When your father receives the large corpus on retirement, you can look at investing it in the below stated investment options

Here are some options you should consider.

Senior citizen savings scheme

The Senior Citizen Savings Scheme (SCSS) is meant for individuals of age 60 and above. It is risk-free and saves tax under Section 80C of the Income-tax Act. The tenure is for 5 years, extendable for another 3 years. A maximum of  15 lakhs can be invested under this scheme. The current rate of interest on SCSS is 7.4% and the pay-out is quarterly.

Retirement or annuity plans

Retirement plans or annuity plans offer a stable quarterly or annual income and can help take care of a part of the post-retirement expenses. Certain plans offer tax-free returns and the total premiums paid are given back as maturity benefit. These plans are also available as unit-linked plans.

Mutual funds

A well-balanced mutual fund portfolio can be of great help during post-retirement life. The schemes range from ultra-short term debt funds to large-cap oriented mutual funds. You may want to opt for balanced advantage funds.


It is very important to ensure that your father has a health insurance plan in place. If he has a corporate health insurance plan, that will lapse on his retirement. Invest in a separate plan now, so that you do not have to worry about the waiting period after retirement. You may also consider critical care plans that offer higher coverage at a lower cost for serious illnesses.

It is advisable to take professional help from a financial planner who can help you strike the right balance between prudent investments, your risk appetite and, most importantly, your father’s life goals.

Q3. I am an IT professional, working with an MNC and my wife is a teacher with a private school. Our son is 8 years old, and we have plans for his further education. While we earn well, we want to teach our son about money management. What is the right age to start? Also, how should we go about it?

We want to give our children the best possible life so that they are safe and secure. We spare no effort to teach them the basic life skills, but often miss out or deliberately avoid one essential skill—money and money management. The earlier you start teaching this, the better it is for your child.

Start with the idea of money

Start by teaching your child the very concept of money. By this age, your son must have learnt counting and basic calculations. You can relate this to real life. Introduce him to various currency denominations. Whenever you make a purchase with cash, make him know that you are buying something with money. If you are making a purchase through debit or credit card or buying online, explain that to him. This will help him understand the important role of money as a medium of exchange.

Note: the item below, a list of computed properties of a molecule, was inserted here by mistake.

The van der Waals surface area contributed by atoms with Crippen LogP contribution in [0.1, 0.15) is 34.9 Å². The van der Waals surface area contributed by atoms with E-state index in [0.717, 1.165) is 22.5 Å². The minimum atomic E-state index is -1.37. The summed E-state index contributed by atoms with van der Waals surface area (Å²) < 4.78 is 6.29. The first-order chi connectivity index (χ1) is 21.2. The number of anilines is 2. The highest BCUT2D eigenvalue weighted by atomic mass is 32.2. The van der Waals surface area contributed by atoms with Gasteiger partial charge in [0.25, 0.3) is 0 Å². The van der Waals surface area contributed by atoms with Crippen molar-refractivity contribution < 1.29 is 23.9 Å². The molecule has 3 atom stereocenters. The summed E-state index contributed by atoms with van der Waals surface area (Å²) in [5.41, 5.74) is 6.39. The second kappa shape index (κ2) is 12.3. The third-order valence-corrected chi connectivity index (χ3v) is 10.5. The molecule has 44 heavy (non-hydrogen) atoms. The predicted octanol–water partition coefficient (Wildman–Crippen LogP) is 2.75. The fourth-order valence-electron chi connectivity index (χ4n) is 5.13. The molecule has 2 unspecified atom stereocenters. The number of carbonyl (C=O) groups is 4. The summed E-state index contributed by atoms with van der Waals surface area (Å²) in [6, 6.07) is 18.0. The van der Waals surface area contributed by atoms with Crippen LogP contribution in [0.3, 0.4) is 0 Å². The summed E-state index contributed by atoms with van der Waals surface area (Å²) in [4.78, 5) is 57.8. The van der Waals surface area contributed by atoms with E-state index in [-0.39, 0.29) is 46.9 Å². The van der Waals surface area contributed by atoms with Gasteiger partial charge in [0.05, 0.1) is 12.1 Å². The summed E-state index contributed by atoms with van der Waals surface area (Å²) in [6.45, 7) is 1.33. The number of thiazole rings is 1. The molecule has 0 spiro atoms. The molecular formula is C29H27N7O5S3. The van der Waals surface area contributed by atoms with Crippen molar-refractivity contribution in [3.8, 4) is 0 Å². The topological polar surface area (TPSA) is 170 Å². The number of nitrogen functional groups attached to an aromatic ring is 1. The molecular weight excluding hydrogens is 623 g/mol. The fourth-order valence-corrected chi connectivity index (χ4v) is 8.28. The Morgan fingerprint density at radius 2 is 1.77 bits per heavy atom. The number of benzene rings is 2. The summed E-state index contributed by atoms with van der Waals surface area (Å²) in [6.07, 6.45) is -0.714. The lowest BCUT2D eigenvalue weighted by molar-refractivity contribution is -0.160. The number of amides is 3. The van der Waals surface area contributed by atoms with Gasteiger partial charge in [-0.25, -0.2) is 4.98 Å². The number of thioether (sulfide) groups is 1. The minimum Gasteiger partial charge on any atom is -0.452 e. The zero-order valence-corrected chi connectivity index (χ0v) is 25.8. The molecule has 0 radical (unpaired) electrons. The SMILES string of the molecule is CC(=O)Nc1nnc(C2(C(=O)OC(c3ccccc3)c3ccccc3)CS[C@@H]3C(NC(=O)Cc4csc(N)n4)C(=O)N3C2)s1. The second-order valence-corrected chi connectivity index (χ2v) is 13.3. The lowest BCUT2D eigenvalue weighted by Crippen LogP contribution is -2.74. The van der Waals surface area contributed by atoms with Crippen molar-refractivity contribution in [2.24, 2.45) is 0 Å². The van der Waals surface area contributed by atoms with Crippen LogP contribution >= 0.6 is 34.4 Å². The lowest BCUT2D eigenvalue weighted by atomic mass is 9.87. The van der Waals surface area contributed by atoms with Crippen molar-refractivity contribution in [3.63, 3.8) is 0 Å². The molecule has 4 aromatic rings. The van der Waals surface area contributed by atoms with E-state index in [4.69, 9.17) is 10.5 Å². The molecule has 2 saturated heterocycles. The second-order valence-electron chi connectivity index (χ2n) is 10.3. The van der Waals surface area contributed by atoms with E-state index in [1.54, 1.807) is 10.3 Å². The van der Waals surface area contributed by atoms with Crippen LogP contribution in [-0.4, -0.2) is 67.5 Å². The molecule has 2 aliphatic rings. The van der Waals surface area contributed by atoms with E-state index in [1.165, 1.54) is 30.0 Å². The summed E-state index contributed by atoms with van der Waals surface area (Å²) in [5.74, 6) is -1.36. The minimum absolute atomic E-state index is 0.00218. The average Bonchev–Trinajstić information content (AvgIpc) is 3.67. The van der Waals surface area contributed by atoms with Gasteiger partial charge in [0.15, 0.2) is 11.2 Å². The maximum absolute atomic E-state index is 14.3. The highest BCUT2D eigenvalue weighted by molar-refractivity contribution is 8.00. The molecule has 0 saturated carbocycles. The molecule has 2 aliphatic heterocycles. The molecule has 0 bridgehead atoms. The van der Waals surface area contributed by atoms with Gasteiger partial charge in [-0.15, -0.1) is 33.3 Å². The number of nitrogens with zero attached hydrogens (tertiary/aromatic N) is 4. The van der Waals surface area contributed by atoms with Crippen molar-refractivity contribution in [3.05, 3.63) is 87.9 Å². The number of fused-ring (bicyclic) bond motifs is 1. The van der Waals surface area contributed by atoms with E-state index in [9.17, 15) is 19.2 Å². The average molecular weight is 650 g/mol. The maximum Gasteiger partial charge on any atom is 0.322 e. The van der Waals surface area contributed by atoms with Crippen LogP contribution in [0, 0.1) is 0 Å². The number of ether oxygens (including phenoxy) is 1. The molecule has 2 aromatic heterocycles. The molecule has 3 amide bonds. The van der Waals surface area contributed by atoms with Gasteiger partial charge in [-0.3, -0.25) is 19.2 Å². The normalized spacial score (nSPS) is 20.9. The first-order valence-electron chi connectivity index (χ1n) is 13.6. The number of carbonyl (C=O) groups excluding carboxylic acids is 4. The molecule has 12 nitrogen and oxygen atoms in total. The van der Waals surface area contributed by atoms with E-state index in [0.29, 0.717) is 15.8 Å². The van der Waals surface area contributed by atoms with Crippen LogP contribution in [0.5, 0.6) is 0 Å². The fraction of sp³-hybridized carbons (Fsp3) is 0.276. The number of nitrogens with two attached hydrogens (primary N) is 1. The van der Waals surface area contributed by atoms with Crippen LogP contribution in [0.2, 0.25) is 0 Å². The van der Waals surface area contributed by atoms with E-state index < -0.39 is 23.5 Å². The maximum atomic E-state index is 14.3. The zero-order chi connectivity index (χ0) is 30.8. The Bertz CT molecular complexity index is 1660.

Why saving is a good habit

Introduce your child to a piggy bank as a basic way to save. Make him understand how once he has enough money in the piggy bank, he can use it to buy something he wants, provided the price is less than or equal to what he has saved. If he has been saving regularly, reward him by adding a little amount to his savings and introduce the concept of interest, which is how money earns money.

Account allowances

These days many young parents start giving an allowance to their children at a young age. If you are among them, ask your child to maintain a record of how much money he got, how much he spent and how much is left. Through this basic addition and subtraction, he will get an idea of income and expenses—rudimentary accounting.

Link effort to reward

As the child grows and you involve him in a little household work, you can choose to “pay” him for helping with the chores. This will teach him the idea of earning. That would make it two life lessons in one—it is important to help at home and one must earn his money in life.

B for budget

When your son requests something special on his birthday, ask him to keep aside a certain portion of his pocket money for that. This simple calculation would be a great introduction to budgeting.

Bank your savings

Open a savings account for your child, and whenever you are visiting the bank to deposit money in his account, take him along. If you are making an online transfer, let him see the process and understand what is happening, step by step. Encourage him to deposit the money from the piggy bank into his account. This will tell him that there is more to a bank than just a place where money is stored.